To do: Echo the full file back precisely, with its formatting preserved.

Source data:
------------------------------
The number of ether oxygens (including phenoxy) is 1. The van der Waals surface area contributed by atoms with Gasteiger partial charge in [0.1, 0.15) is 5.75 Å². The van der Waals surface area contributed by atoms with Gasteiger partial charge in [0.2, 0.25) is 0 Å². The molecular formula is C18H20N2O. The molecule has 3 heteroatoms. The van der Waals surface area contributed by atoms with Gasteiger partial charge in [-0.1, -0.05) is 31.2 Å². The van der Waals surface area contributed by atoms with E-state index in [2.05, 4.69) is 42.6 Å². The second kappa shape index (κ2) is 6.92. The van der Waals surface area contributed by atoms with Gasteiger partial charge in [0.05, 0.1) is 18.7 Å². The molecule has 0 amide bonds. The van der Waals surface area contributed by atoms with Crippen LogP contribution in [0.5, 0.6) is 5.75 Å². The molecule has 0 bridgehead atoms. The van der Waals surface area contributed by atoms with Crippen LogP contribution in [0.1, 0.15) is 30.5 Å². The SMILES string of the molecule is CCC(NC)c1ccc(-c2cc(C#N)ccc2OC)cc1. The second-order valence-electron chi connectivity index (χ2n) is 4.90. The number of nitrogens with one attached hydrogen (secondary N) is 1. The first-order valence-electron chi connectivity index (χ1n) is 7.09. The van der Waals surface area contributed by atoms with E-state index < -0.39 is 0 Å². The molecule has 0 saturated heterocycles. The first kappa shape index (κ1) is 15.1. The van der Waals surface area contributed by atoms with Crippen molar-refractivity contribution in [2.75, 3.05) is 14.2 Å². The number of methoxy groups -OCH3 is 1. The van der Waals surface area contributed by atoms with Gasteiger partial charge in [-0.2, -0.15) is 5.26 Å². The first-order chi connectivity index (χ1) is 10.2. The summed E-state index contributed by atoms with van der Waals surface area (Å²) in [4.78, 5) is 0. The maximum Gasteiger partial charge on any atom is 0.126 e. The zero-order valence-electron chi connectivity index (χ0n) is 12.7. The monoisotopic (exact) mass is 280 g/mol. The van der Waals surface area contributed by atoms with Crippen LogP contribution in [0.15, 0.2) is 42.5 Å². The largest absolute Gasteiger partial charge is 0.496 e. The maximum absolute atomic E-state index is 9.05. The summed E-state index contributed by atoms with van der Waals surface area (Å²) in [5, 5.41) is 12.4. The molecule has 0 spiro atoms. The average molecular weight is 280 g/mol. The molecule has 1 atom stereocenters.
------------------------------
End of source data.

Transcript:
The number of ether oxygens (including phenoxy) is 1. The van der Waals surface area contributed by atoms with Gasteiger partial charge in [0.1, 0.15) is 5.75 Å². The van der Waals surface area contributed by atoms with Gasteiger partial charge in [0.2, 0.25) is 0 Å². The molecular formula is C18H20N2O. The molecule has 3 heteroatoms. The van der Waals surface area contributed by atoms with Gasteiger partial charge in [-0.1, -0.05) is 31.2 Å². The van der Waals surface area contributed by atoms with E-state index in [2.05, 4.69) is 42.6 Å². The second kappa shape index (κ2) is 6.92. The van der Waals surface area contributed by atoms with Gasteiger partial charge in [0.05, 0.1) is 18.7 Å². The molecule has 0 amide bonds. The van der Waals surface area contributed by atoms with Crippen LogP contribution in [0.5, 0.6) is 5.75 Å². The molecule has 0 bridgehead atoms. The van der Waals surface area contributed by atoms with Crippen LogP contribution in [0.1, 0.15) is 30.5 Å². The SMILES string of the molecule is CCC(NC)c1ccc(-c2cc(C#N)ccc2OC)cc1. The second-order valence-electron chi connectivity index (χ2n) is 4.90. The number of nitrogens with one attached hydrogen (secondary N) is 1. The first-order valence-electron chi connectivity index (χ1n) is 7.09. The van der Waals surface area contributed by atoms with E-state index < -0.39 is 0 Å². The molecule has 0 saturated heterocycles. The first kappa shape index (κ1) is 15.1. The van der Waals surface area contributed by atoms with Crippen molar-refractivity contribution in [2.75, 3.05) is 14.2 Å². The number of methoxy groups -OCH3 is 1. The van der Waals surface area contributed by atoms with Gasteiger partial charge in [-0.2, -0.15) is 5.26 Å². The first-order chi connectivity index (χ1) is 10.2. The summed E-state index contributed by atoms with van der Waals surface area (Å²) in [4.78, 5) is 0. The maximum Gasteiger partial charge on any atom is 0.126 e. The zero-order valence-electron chi connectivity index (χ0n) is 12.7. The monoisotopic (exact) mass is 280 g/mol. The van der Waals surface area contributed by atoms with Crippen LogP contribution in [0.15, 0.2) is 42.5 Å². The largest absolute Gasteiger partial charge is 0.496 e. The maximum absolute atomic E-state index is 9.05. The summed E-state index contributed by atoms with van der Waals surface area (Å²) in [5, 5.41) is 12.4. The molecule has 0 spiro atoms. The average molecular weight is 280 g/mol. The molecule has 1 atom stereocenters.